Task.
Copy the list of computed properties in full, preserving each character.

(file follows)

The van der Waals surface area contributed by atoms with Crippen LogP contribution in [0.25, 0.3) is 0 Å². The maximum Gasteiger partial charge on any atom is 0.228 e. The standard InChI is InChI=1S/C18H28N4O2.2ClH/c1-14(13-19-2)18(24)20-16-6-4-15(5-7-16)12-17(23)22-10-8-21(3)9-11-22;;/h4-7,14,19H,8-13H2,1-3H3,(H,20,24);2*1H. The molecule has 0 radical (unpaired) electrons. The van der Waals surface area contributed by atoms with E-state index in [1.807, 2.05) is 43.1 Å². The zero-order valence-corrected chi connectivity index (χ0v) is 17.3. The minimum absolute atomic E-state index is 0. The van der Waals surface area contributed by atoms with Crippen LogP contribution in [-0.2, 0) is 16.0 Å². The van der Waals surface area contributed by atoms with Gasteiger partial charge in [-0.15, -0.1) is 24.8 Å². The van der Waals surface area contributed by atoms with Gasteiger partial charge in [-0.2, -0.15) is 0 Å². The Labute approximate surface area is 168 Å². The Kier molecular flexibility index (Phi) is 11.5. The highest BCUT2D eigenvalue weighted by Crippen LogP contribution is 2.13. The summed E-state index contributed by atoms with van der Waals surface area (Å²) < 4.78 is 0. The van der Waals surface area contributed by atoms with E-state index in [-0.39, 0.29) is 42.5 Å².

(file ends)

The van der Waals surface area contributed by atoms with Crippen LogP contribution in [0.25, 0.3) is 0 Å². The maximum Gasteiger partial charge on any atom is 0.228 e. The standard InChI is InChI=1S/C18H28N4O2.2ClH/c1-14(13-19-2)18(24)20-16-6-4-15(5-7-16)12-17(23)22-10-8-21(3)9-11-22;;/h4-7,14,19H,8-13H2,1-3H3,(H,20,24);2*1H. The molecule has 0 radical (unpaired) electrons. The van der Waals surface area contributed by atoms with E-state index in [1.807, 2.05) is 43.1 Å². The zero-order valence-corrected chi connectivity index (χ0v) is 17.3. The minimum absolute atomic E-state index is 0. The van der Waals surface area contributed by atoms with Crippen LogP contribution in [-0.2, 0) is 16.0 Å². The van der Waals surface area contributed by atoms with Gasteiger partial charge in [-0.15, -0.1) is 24.8 Å². The van der Waals surface area contributed by atoms with Gasteiger partial charge in [-0.2, -0.15) is 0 Å². The Labute approximate surface area is 168 Å². The Kier molecular flexibility index (Phi) is 11.5. The highest BCUT2D eigenvalue weighted by Crippen LogP contribution is 2.13. The summed E-state index contributed by atoms with van der Waals surface area (Å²) < 4.78 is 0. The van der Waals surface area contributed by atoms with E-state index in [-0.39, 0.29) is 42.5 Å².